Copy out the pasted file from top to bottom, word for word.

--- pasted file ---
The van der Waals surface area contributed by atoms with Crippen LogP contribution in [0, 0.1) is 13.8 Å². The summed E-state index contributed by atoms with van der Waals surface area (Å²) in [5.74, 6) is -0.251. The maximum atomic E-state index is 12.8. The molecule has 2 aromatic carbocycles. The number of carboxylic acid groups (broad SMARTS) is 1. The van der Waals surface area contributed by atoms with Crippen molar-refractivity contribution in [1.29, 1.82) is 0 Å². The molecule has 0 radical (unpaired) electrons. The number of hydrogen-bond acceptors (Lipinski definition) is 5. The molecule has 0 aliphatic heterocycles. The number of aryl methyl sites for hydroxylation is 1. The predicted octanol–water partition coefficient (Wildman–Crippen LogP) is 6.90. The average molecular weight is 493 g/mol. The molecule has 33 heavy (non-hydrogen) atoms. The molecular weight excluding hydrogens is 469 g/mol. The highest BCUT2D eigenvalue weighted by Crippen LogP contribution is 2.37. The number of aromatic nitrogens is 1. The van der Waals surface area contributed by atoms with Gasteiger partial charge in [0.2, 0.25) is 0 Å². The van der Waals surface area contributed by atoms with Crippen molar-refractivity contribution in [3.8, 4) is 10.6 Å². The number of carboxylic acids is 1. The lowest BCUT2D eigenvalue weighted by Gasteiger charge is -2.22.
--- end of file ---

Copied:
The van der Waals surface area contributed by atoms with Crippen LogP contribution in [0, 0.1) is 13.8 Å². The summed E-state index contributed by atoms with van der Waals surface area (Å²) in [5.74, 6) is -0.251. The maximum atomic E-state index is 12.8. The molecule has 2 aromatic carbocycles. The number of carboxylic acid groups (broad SMARTS) is 1. The van der Waals surface area contributed by atoms with Crippen molar-refractivity contribution in [1.29, 1.82) is 0 Å². The molecule has 0 radical (unpaired) electrons. The number of hydrogen-bond acceptors (Lipinski definition) is 5. The molecule has 0 aliphatic heterocycles. The number of aryl methyl sites for hydroxylation is 1. The predicted octanol–water partition coefficient (Wildman–Crippen LogP) is 6.90. The average molecular weight is 493 g/mol. The molecule has 33 heavy (non-hydrogen) atoms. The molecular weight excluding hydrogens is 469 g/mol. The highest BCUT2D eigenvalue weighted by Crippen LogP contribution is 2.37. The number of aromatic nitrogens is 1. The van der Waals surface area contributed by atoms with Gasteiger partial charge in [0.2, 0.25) is 0 Å². The van der Waals surface area contributed by atoms with Crippen molar-refractivity contribution in [3.8, 4) is 10.6 Å². The number of carboxylic acids is 1. The lowest BCUT2D eigenvalue weighted by Gasteiger charge is -2.22.